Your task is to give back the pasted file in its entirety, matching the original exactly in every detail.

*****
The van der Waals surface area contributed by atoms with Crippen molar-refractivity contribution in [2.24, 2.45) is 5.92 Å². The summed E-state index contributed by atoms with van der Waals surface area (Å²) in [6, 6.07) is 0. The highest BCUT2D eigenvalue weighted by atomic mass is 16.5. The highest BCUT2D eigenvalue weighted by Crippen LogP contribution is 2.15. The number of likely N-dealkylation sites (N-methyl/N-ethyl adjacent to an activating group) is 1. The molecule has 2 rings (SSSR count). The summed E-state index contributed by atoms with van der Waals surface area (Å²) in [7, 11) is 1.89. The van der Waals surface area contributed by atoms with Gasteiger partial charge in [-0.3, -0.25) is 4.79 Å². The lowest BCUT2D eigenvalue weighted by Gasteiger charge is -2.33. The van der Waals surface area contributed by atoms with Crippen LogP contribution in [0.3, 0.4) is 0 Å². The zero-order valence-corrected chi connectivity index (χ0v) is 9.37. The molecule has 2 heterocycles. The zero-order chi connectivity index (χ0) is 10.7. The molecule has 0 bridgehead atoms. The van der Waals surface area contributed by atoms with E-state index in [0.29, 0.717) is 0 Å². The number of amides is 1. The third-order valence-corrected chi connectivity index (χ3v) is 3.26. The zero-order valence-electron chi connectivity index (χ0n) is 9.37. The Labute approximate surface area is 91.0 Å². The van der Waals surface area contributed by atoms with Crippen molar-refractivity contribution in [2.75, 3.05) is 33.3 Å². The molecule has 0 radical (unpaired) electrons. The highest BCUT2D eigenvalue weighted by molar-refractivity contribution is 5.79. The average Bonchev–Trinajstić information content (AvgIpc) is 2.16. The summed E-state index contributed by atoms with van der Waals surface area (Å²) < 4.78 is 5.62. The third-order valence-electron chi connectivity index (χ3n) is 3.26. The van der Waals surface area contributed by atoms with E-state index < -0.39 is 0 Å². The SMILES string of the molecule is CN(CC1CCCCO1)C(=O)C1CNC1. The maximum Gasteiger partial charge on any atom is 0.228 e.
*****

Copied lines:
The van der Waals surface area contributed by atoms with Crippen molar-refractivity contribution in [2.24, 2.45) is 5.92 Å². The summed E-state index contributed by atoms with van der Waals surface area (Å²) in [6, 6.07) is 0. The highest BCUT2D eigenvalue weighted by atomic mass is 16.5. The highest BCUT2D eigenvalue weighted by Crippen LogP contribution is 2.15. The number of likely N-dealkylation sites (N-methyl/N-ethyl adjacent to an activating group) is 1. The molecule has 2 rings (SSSR count). The summed E-state index contributed by atoms with van der Waals surface area (Å²) in [7, 11) is 1.89. The van der Waals surface area contributed by atoms with Gasteiger partial charge in [-0.3, -0.25) is 4.79 Å². The lowest BCUT2D eigenvalue weighted by Gasteiger charge is -2.33. The van der Waals surface area contributed by atoms with Crippen LogP contribution in [0.3, 0.4) is 0 Å². The zero-order valence-corrected chi connectivity index (χ0v) is 9.37. The molecule has 2 heterocycles. The zero-order chi connectivity index (χ0) is 10.7. The molecule has 0 bridgehead atoms. The van der Waals surface area contributed by atoms with E-state index in [0.29, 0.717) is 0 Å². The number of amides is 1. The third-order valence-corrected chi connectivity index (χ3v) is 3.26. The zero-order valence-electron chi connectivity index (χ0n) is 9.37. The Labute approximate surface area is 91.0 Å². The van der Waals surface area contributed by atoms with Crippen molar-refractivity contribution in [2.75, 3.05) is 33.3 Å². The molecule has 0 radical (unpaired) electrons. The highest BCUT2D eigenvalue weighted by molar-refractivity contribution is 5.79. The average Bonchev–Trinajstić information content (AvgIpc) is 2.16. The summed E-state index contributed by atoms with van der Waals surface area (Å²) < 4.78 is 5.62. The third-order valence-electron chi connectivity index (χ3n) is 3.26. The van der Waals surface area contributed by atoms with E-state index < -0.39 is 0 Å². The SMILES string of the molecule is CN(CC1CCCCO1)C(=O)C1CNC1. The maximum Gasteiger partial charge on any atom is 0.228 e.